The winters in Missouri can seem extremely long and relentless with abundant cold winds and snowfalls. When temperatures begin to warm in late March and continue through early May the sunshine penetrates tree canopies and reaches the forest floors. This warming of the ground helps spring wildflowers to emerge, even if for a short time. Spring ephemerals in Missouri have a very short life, so these wildflowers are only present in spring. In most of the state, the prime viewing times for spring wildflowers is in mid-April.
Bloodroot is one of the first spring flowers to appear in the Ozarks. It is a flowering plant with white petals and a delicate yellow center. There are many species of bloodroot and they grow from about 8 to 20 inches tall. These flowers have a bright orange sap this is poisonous. The flowers actually bloom before the leaves come out, so that the flowers just appear on stalks alone.
Hepatica is in the daisy family and is very short at only about 6 inches tall. This flower is usually found on rocky and wooded slopes, in ravine bottoms and on moss covered banks and ledges. The stalks appear hairy and sport small flowers that re ½ inch to 1 inch in diameter. The blooms may be white, light blue or lavender.
This is a taller wildflower native to Missouri. It is in the buttercup family and rises up to 9 inches tall. It has thin and tall reddish-brown stems that bear either pink or white blossoms.
Spiderwort grows in a clumping fashion. The clumps can reach up to approximately 2 feet tall. The flowers are bright blue and have a light, sweet fragrance. There are about 70 species of this flower and other colors may include violet, rose red, purple and white depending on the variety. The flowers only last one to two days, but new blossoms emerge daily to take the place of the faded blooms.
This plant ranges in height from 1 to 1 ½ feet tall with a light green hairy stem. The upper stem may hold either one flower or up to four on the very top in a vibrant, yellow color.
This wildflower is between 4 and 12 inches tall with a light green stem. The flowers are prolific with two larger lower petals in a dazzling shade of blue and two smaller petals on the top that are white. This is one of the favorites that hikers follow trails to find and photograph in all its glory.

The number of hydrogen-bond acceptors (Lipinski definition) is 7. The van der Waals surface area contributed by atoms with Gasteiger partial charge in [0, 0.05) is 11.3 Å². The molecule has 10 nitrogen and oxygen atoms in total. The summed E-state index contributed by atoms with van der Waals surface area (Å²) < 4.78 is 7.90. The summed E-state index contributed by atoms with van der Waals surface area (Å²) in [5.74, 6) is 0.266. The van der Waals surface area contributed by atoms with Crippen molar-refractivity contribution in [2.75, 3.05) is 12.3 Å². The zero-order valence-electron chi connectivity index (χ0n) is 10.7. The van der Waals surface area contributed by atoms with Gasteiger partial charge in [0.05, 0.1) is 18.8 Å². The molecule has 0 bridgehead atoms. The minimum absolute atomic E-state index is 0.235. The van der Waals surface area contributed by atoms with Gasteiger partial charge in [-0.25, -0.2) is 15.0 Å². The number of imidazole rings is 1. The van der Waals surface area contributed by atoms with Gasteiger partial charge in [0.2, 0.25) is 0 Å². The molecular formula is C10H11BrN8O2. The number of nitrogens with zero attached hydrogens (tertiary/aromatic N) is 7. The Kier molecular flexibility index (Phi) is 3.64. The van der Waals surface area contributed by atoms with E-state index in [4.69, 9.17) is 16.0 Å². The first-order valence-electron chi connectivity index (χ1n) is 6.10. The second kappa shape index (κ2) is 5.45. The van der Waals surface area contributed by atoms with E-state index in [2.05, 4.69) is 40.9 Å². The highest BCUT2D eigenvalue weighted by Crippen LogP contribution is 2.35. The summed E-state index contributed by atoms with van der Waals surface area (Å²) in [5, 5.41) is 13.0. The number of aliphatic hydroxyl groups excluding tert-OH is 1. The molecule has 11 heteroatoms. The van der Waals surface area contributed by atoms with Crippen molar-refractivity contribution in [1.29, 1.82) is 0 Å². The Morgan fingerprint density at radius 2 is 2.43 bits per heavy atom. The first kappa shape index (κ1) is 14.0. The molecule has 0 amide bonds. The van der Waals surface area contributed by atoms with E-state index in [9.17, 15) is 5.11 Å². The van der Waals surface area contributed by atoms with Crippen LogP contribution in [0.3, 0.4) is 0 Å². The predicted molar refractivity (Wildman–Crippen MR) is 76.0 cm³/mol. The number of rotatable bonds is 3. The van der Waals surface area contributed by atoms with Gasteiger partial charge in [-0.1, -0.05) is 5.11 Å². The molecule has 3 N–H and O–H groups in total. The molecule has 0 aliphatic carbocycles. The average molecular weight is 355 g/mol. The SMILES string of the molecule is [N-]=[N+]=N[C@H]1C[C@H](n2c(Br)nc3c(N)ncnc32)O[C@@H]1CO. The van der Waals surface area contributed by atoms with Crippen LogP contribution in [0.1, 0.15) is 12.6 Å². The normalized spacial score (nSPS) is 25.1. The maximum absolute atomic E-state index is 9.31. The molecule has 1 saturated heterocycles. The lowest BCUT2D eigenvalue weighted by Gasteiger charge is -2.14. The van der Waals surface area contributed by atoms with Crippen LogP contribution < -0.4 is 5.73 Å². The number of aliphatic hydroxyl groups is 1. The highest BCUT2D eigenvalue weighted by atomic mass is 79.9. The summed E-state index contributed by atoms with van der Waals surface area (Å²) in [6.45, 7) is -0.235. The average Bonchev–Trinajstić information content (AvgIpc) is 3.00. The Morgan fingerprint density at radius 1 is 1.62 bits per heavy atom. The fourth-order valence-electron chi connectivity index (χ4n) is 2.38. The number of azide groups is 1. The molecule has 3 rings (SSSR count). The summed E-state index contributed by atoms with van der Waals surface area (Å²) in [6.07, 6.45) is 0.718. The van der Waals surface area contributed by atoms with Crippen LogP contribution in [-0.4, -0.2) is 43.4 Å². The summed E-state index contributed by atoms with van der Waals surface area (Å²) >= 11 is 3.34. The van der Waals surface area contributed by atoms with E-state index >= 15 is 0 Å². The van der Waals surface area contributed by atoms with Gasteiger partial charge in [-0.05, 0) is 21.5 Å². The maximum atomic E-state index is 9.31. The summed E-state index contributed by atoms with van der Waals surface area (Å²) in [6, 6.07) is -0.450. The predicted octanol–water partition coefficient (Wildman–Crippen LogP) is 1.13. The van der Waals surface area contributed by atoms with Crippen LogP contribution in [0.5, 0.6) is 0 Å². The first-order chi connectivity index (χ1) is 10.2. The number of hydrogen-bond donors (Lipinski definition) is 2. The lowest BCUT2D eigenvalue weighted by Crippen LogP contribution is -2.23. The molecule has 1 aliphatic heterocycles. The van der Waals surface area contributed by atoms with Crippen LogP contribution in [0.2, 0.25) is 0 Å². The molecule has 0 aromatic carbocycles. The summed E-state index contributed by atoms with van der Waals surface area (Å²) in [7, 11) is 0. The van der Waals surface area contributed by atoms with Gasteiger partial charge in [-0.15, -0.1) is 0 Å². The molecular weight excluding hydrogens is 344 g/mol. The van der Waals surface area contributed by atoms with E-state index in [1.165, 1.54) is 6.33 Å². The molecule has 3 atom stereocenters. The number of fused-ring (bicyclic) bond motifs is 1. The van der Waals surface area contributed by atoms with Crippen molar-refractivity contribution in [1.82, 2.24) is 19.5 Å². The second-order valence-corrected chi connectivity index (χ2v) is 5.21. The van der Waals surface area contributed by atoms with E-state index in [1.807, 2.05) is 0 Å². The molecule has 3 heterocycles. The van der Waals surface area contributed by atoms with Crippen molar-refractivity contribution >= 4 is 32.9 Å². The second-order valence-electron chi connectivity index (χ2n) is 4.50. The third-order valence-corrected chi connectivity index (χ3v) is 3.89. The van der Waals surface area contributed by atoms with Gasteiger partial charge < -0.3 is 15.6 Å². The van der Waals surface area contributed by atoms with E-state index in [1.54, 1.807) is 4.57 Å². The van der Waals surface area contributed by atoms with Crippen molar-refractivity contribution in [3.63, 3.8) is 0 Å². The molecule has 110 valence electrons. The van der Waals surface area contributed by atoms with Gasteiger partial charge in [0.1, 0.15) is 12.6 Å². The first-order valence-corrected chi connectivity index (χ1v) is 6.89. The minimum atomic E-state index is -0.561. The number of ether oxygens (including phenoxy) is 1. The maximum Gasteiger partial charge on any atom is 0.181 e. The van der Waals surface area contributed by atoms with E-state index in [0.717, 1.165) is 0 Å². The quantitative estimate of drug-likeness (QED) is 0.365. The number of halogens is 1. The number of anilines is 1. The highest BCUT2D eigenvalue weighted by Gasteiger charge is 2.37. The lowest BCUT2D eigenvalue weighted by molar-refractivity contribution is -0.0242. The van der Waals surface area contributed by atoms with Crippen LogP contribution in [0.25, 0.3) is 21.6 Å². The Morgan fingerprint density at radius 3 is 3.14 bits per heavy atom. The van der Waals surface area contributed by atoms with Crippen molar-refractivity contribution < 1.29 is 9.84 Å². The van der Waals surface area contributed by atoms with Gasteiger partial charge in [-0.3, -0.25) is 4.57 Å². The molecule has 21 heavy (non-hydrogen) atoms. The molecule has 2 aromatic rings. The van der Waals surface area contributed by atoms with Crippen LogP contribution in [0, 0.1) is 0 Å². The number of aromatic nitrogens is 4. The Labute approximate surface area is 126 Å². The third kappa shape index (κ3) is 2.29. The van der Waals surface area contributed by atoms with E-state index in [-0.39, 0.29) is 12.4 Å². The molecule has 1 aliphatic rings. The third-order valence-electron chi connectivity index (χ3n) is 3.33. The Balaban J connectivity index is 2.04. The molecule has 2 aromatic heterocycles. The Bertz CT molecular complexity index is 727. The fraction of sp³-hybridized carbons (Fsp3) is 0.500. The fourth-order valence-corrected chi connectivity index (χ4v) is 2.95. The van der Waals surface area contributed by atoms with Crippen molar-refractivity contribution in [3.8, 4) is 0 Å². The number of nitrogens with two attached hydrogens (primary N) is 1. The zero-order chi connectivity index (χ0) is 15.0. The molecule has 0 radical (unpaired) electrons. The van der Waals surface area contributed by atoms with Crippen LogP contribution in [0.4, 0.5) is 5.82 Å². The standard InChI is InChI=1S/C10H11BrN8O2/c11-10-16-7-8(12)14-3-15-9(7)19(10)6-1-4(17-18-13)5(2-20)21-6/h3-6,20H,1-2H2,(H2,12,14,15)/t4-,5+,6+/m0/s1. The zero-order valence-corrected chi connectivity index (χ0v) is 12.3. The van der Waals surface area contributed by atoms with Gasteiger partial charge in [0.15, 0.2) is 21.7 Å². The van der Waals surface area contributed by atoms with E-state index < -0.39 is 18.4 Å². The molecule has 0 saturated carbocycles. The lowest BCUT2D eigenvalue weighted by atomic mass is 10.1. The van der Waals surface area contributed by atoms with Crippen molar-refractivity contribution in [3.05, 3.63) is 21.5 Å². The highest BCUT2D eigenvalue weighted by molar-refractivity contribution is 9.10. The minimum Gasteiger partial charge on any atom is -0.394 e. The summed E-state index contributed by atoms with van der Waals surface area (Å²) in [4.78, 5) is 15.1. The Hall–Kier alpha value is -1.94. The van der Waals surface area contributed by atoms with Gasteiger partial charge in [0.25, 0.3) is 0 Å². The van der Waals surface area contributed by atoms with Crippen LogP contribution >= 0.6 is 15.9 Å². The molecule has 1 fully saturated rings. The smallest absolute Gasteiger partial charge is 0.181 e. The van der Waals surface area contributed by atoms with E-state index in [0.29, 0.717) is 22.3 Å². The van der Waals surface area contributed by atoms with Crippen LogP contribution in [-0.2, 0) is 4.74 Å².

Wild azaleas are also sometimes called roseshell azalea. It is a Missouri native shrub found along north facing slopes and ravines with woods and along the many streams and rivers. Flowers are about 1 ½ inch across in a bright, cheery pink color. They blooms hang in groups of 5 to 9 flowers on each stem. The blooms are fragrant with clove fragrance.
The Missouri violet has stalks that vary in color from a pale green to a pale greenish-red with one small blue flower per stalk. Each flower is about ½ to ¾ inches across with 5 pale violet petals and white hairs near the center of the flower.
Buttercups abound in the national parks of Missouri as bright yellow wildflowers with a cone in the center. It usually has five petals that may also be white with a red, pink or purple flush as the petals reach the center of the flower.
The may be the most sought after wildflower in the state because of its unique appearance. It gets its name from flowers that dangle downward that resemble pantaloons hanging upside down. The flowers are about ¾ inch long and a white to light pink color with a yellow line on the flower’s bottom. Clusters of 4 to 10 flowers hang on each 5 to 10 inch stalk for a dazzling display.
For a dazzling display of Missouri’s spring wildflowers, you can visit one of the many State Parks that have wildflower walks on which to find some of these beauties. Hiking trails near the streams and lakes also have beautiful blooms that emerge in the spring for a short time. You will most probably want to take a camera with you to capture these captivating sights.